Climate Change

Climate Change

Climate Change and New Hampshire's Lakes

New Hampshire is experiencing increased precipitation, but it’s happening in fewer storms. This means that larger rainstorms occur after dry periods. As a result, the land can’t soak up all the rain at once, leading to more runoff water and nutrients entering our lakes that contribute to the growth of native and invasive plants, algae, and toxic cyanobacteria. 

Our changing climate is negatively impacting the water quality of our lakes in New Hampshire in many alarming and interconnected ways.

New Hampshire is getting warmer. ‘Ice-in’ on our lakes occurs later in the fall, and ‘ice-out’ happens earlier in the spring. Research suggests that over the past approximately 100 years, the period of ice cover on New Hampshire’s lakes has decreased by one to two weeks.

A shorter period of ice cover on our lakes means less opportunity to recreate safely on the ice and negatively impacts lake health. Less ice on the lake for less time means a longer growing season for plants (including invasive plants), algae, and toxic cyanobacteria.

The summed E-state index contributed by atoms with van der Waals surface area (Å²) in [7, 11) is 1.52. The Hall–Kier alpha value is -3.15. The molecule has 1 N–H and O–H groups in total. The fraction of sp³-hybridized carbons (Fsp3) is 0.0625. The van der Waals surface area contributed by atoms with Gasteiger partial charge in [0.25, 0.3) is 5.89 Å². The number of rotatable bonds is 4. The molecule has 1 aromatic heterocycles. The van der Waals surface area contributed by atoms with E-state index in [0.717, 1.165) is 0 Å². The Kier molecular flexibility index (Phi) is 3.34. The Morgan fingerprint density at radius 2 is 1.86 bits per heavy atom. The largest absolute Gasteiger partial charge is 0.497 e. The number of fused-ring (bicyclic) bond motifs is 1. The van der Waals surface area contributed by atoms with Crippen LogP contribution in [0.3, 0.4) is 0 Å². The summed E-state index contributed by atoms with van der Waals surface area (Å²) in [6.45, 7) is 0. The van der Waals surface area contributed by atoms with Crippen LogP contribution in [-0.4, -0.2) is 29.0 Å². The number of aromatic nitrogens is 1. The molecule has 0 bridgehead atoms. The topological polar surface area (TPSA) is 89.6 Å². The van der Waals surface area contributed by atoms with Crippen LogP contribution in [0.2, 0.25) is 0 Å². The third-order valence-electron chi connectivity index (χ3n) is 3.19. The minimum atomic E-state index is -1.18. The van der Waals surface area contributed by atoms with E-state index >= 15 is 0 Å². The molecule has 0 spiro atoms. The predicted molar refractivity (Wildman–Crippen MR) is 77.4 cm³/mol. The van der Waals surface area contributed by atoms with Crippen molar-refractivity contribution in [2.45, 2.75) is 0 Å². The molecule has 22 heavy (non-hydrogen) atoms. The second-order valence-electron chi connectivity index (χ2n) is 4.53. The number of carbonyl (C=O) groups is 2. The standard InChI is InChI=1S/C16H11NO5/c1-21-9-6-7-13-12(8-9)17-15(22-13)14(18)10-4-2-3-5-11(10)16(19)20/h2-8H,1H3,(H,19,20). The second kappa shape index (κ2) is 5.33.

Warmer winters in New Hampshire are resulting in more sleet and ice. As a result, more road salt is being used to address safety hazards on roadways, walkways, and parking lots. This means more salt pollution in our waters. Increasing salt levels in our lakes may increase toxins released by cyanobacteria.

Warmer lake water temperatures during the summer can increase how long our deeper lakes’ relatively cooler, denser bottom water is sealed off from the warmer, more oxygen-rich water above. The longer the bottom water cannot mix with the water overhead, the more oxygen will be used up by chemical and biological processes during the summer. If all the oxygen gets used up, a chemical reaction may occur that releases nutrients from the bottom sediment into the water. When the lake finally fully cools down in the fall and all the water in the lake mixes together from top to bottom, these extra nutrients may cause late-season toxic cyanobacteria blooms.

Threats to Water Quality


New Hampshire’s lakes have seen a record number of toxic cyanobacteria blooms for the past three summers. These blooms can produce toxins that make people, pets, and wildlife sick.

Polluted Runoff Water

The water quality of a lake is primarily determined by what flows into it from the surrounding landscape (the watershed).


nh lakes runoff

monitor manage invasive species nh lakes

Invasive Species

Our lakes are home to many different kinds of plants and animals that are good for the lake. But, some species are harmful to our lakes.